Having said that, there is still lots of value in the blog’s New Year’s sparkling wine 2017 suggestions. This includes California bubbly, usually overpriced but where prices have become almost reasonable. That’s because of grocery store wine sales; the competition they offer has lowered prices.

Also handy: The blog’s annual wine gift guidelines and the sparkling wine primer.

Monistrol Seleccion Especial Brut NV ($9, purchased, 11.5%): This Spanish sparkler shows cava’s greatness and ability to deliver value. It’s less than $10, and you’d never know tasting it blind. Look for bright red apple fruit, pleasing acidity, and a softish finish.

Gloria Ferrer Sonoma Brut NV ($16, purchased, 12.5%): This California sparkler is one of the world’s great bubbly values — always fresh, always consistent, always enjoyable. Look for lemon and green apple flavors, some stone fruit aromas, and a creamy finish with very tight bubbles. Highly recommended.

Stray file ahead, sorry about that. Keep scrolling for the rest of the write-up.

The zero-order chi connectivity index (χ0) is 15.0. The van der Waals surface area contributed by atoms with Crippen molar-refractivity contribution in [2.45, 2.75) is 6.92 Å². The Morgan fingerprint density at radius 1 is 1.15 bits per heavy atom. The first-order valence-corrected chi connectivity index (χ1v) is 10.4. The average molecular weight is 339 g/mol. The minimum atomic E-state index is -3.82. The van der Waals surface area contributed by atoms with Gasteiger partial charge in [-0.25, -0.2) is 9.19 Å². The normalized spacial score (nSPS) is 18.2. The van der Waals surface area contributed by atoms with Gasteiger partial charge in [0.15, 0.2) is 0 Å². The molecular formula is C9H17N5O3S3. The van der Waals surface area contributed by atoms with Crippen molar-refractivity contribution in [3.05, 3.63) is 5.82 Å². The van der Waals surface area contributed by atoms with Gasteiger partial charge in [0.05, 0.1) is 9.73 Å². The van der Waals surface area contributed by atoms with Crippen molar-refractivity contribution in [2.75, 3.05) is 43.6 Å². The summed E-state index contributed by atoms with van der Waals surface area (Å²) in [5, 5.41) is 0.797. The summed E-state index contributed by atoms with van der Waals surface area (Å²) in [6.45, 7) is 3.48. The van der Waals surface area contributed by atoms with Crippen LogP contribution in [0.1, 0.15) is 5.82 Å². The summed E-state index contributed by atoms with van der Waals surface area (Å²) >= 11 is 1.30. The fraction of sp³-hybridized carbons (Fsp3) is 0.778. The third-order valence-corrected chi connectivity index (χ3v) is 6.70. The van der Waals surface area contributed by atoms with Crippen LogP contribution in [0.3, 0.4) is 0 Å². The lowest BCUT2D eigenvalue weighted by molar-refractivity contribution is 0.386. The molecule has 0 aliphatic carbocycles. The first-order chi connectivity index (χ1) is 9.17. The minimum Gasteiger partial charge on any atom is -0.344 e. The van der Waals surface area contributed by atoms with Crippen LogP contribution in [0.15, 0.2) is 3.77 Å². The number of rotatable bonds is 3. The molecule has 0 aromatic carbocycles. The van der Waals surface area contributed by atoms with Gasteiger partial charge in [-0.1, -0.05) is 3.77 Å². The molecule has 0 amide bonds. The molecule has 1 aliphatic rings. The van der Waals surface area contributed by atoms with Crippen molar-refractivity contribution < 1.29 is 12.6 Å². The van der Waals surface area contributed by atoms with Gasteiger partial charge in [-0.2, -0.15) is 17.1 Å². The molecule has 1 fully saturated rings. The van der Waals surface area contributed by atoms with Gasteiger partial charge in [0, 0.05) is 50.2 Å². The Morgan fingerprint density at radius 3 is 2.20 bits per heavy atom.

Astoria Prosecco NV ($12, sample, 11%): This is one of the best Italian sparkling wines — more than just sweet and soft. Look for lemon and apple fruit, enough sweetness to make you wonder if it is sweet, soft but long-lasting bubbles, and even a sort of minerally finish, which is completely unexpected.

Champagne Collet Brut NV ($39, sample, 12.5%): This is priced like entry-level Champagne, but the quality is much more than that. It’s classic in style, with the brioche aroma, citrus fruit, and a little caramel in the finish. Very well done for the price.

More on New Year’s sparkling wine
New Year’s sparkling wine 2016
New Year’s sparkling wine 2015
New Year’s sparkling wine 2014
Wineof the week: Francois Montand Brut Rose NV
Wine of the week: Juve y Camps Brut Rose NV